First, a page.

The Amazing Worlds of the “Grandmaster” of Science Fiction by Jack Vance
Jack Vance was born in the early 20th century and managed to release more than fifty stories and short stories under a series of pseudonyms. Vance was respected by colleagues and readers, in his works addressing the themes of cultural and religious conflicts. Coming up whole civilizations and worlds with his own bizarre laws and customs, Vance did not go into the themes of decline or intergalactic wars.
Briefly about the writer
Jack Vance, born in 1916 in San Francisco. Like many American science fiction writers, he served in the army during World War II, but he did not have a chance to participate in battles, and the army theme was not so widely reflected in his works as those of Heinlein or Harrison.
Starting with sea stories and tales, Vance quickly grew into a major science fiction writer whose distinctive features were wit, unbridled imagination, satire and playing in his works various religious, cultural and political events and trends. Repeatedly received praise from both critics and colleagues, was friendly with Frank Herbert. In the late 90s he was awarded the title “Grandmaster”.
Vance published eleven detective stories under his real name (John Holbrook Vance) and three detective stories under the pseudonym Ellery Quinn. In addition, he published novels and short stories under the pseudonyms Alan Wade, Peter Held, John van See and Jay Cavans.
The Song of Ice and Fire by George R. R. Martin includes a minor character, Lord Vance, named after Jack Vance.
Michael Shay wrote the sequel to Eyes of an Alien World before Vance himself wrote it. Vance gave permission, and the book Neck was printed before Vance’s book. According to the author himself, his vision largely coincided with the vision of Michael.
In 2001, a board game was released on the cycle “Dying Earth.” Developed by Pelgrane Press. A review of the game noted: “This is an RPG that does an excellent job of exploring the foundational science fiction books of Jack Vance. If you always wanted to do immoral things in broad daylight, then you have a great opportunity. ”
John Holbrook Vance (August 28, 1916 (some sources indicate other erroneous birth dates related to the period 1916-20), San Francisco – May 26, 2013, San Francisco) – an American writer working in the fantasy genres and science fiction.
Childhood and youth
John Holbrook Vance was born on August 28, 1916 in San Francisco. If you believe the official biography published on the writer’s website, his grandfather moved to California after other gold seekers in the era of the “gold rush”.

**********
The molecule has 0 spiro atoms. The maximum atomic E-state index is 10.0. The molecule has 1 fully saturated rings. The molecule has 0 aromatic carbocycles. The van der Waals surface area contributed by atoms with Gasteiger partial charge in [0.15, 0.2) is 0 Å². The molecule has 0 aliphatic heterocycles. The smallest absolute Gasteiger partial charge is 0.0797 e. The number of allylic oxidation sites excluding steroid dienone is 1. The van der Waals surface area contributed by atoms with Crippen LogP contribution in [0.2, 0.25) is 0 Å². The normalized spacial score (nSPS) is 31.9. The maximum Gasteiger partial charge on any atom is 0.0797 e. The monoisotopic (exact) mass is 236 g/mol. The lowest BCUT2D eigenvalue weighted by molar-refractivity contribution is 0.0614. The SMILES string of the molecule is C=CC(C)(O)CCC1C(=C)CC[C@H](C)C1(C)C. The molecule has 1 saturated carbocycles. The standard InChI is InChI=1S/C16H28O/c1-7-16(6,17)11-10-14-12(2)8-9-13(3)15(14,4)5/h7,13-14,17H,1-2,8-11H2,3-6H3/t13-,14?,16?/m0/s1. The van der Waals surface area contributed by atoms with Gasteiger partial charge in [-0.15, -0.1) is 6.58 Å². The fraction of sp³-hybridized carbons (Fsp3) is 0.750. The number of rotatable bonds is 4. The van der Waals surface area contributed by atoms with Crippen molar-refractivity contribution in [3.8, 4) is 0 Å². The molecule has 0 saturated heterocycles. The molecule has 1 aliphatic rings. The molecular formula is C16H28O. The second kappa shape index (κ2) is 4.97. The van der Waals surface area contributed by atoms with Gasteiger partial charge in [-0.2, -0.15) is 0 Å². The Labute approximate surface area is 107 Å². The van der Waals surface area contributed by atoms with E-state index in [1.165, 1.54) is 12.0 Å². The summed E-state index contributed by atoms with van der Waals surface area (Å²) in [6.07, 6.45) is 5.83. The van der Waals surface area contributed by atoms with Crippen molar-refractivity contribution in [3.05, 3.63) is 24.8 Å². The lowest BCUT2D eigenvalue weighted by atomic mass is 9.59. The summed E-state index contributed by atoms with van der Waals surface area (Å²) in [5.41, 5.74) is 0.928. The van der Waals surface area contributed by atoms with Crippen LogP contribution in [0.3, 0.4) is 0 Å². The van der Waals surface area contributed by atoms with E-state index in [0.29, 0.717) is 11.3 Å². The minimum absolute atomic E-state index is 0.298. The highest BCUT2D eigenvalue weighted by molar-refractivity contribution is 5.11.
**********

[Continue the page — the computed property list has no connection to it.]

However, almost nothing is known about the earlier history of the family – most likely, most of the records were destroyed after the fire of 1906. Jack’s father worked as a lawyer, but, like many Americans, he lost his job during the Great Depression and did not leave any inheritance for children. The writer’s youth was spent on a small ranch in the Sacramento River Delta, and perhaps the only entertainment of young Jack was cheap adventure magazines (it is possible that he could also get caught from the stories of Robert Howard, for example).
I had to leave my studies – the financial situation was not easy, and the future writer began working from a young age. The work was not so hot – a messenger, a worker, a builder. In the end, Vance was able to enter the University of California at Berkeley and study as a mining engineer, combining his studies with work on the docks and playing in a jazz orchestra.
After graduating from university in 1942, Vance completed compulsory military service in the merchant navy. Contrary to the persistently circulated legend, Vance did not sink on a ship that was blown up by an enemy torpedo. This story, most likely, was invented in the first years of his writing by a publisher who wanted to make Vance’s short biography more colorful and attractive in the eyes of readers.
After army service, the sea for a long time became Vance’s main passion both in life and in his works. The first stories of Jack were devoted to sea adventures, and even his fantastic stories about starships and other planets preserved the “marine” adventure spirit. In addition, it was during his service as a sailor that Vance wrote his first story. For several years, after he began to write books, Jack Vance had to make a living as a carpentry.
Creative activity and the path to fame
As mentioned above, in his student years, Vance actively performed jazz concerts, playing the saxophone. The funny thing is that the first texts that hit the press were Jack’s reviews of jazz concerts – they could be found in the special section of the Daily California.
Along with the sea and sea adventures, music also played an important role in the life and work of the writer – he continued to perform jazz concerts and paid great attention to music in his works.